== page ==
Ali’s teachers ultimately offered different summative assessments, including some written tests, along with an in-class debate in French, and an essay and visual presentation for her history class. She appreciated their approaches, but said she didn’t feel as ready for the future as students who had experience writing exams.

“It also sort of gives them an advantage for Grade 11, which I think can create fluctuations between … the school boards, like in terms of grades and percentages and marks,” she said.

Ali doesn’t think final exams are always the best or the only way to measure student learning, but he does want to see consistency. “If there is such a standard [for having final exams]… then everybody should be doing them.”

Tasha Ausman (Gatineau, Que.)

A woman with short hair smiles at the camera in this black and white portrait.
Tasha Ausman teaches high school math and science teacher in Gatineau, Que., says final exams should be one component of a variety of assessments given to students. (Van Tran Photography)

Quizzes, tests and exams show how students fare “under time-bound, high-stress examination contexts,” but solely relying on those simply rewards the students that perform well under those particular circumstances, says Tasha Ausman, a high school math and science teacher in the Western Quebec School Board and a part-time curriculum studies professor at the University of Ottawa.

She described a lively conversation happening among the teacher, pre-service teacher and education communities today that’s exploring the complexity of assessment and how to ensure the methods being used offer “a really robust picture of what researchers know and what they can do, through a variety of assessments, whereby something like a final exam is only one piece of that puzzle.”

WATCH | As exams return for some students, so does the debate on their value for evaluating learning:

High schools face exam anxiety after years of pandemic learning

Some high school students are anxiously preparing to write exams for the first time ever, since many schools paused the tests during the height of the pandemic. It’s reigniting a debate among educators over whether exams are truly the best way to grade students.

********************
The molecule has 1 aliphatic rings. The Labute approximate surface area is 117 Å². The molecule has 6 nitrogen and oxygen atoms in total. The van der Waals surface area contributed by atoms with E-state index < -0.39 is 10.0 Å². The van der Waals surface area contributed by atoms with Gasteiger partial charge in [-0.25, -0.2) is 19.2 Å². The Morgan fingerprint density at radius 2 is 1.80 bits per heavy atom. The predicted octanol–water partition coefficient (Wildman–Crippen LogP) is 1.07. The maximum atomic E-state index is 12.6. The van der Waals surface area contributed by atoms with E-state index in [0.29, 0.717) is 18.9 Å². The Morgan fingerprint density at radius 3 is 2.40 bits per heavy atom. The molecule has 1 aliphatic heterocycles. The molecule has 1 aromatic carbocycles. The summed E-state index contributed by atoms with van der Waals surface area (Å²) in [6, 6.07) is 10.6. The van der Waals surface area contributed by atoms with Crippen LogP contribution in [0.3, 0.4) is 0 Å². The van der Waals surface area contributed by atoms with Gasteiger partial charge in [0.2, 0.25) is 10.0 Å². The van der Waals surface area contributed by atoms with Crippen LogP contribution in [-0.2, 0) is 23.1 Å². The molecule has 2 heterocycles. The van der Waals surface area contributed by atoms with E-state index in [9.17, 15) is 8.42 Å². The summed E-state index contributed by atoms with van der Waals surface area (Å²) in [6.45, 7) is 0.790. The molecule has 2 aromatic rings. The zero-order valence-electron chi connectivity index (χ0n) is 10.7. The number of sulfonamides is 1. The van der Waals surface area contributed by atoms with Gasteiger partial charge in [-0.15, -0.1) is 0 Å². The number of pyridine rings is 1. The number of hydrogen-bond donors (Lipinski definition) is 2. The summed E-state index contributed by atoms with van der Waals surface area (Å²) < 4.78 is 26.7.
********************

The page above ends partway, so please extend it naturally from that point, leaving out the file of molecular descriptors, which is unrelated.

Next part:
As provincial ministries and departments of education work on updating the K-12 assessment to consider a “complete picture of the learner,” she said, and though there does tend to be more formative, project-based and non-testing kinds of assessments eventually for post-secondary students, change takes time.

Most students today will face exams, Ausman noted, whether it be standardized tests, admission assessments for a particular program of study or different high-stakes tests that come after high school — whether they’re choosing to study a trade, enrol in college or in university.

“The entire system is not instantaneously rewriting itself,” she said.

Louis Volante (St. Catharines, Ont.)

A man in glasses, a white button down shirt and black sweater stood in his office, with shelves filled with books and a window visible behind him.
‘The fact of the matter is that high school students need to be prepared to write and sit exams,’ because so many will be pursuing post-secondary studies, where they’ll inevitably be doing them, says Brock University education professor Louis Volante. (Craig Chivers/CBC)

What’s needed is better alignment between what happens at the senior high school level and with first and second-year college and university students, “because those tend to be the most difficult years when it comes to things like testing anxiety,” according to educational researchers and Brock University professor Louis Volante.

“It would be in the senior grades — 11 and 12 — when those grades count toward admission and the first and second-year students, who are at an increased risk for academic failure,” he said.

There must be more consistency and updates to provincial assessment frameworks governing how senior high schoolers students are evaluated “so that there’s a common metric and there’s a common structure that they experience,” said Volante, a professor of educational studies at the St. Catharines, Ont., school and president of the Canadian Society for the Study of Education.

Without this, he added, the situation will continue to be a double-edged sword: both for students who are ill-prepared and struggling once attending post-secondary as well as for those who are not accepted in the first place because it is more rigorous assessment left them with lower marks.

“The fact of the matter is that high school students need to be prepared to write and sit exams and to have those kinds of skills because they’re inevitably going to be … writing a lot of traditional paper and pencil tests [in post-secondary],” he said.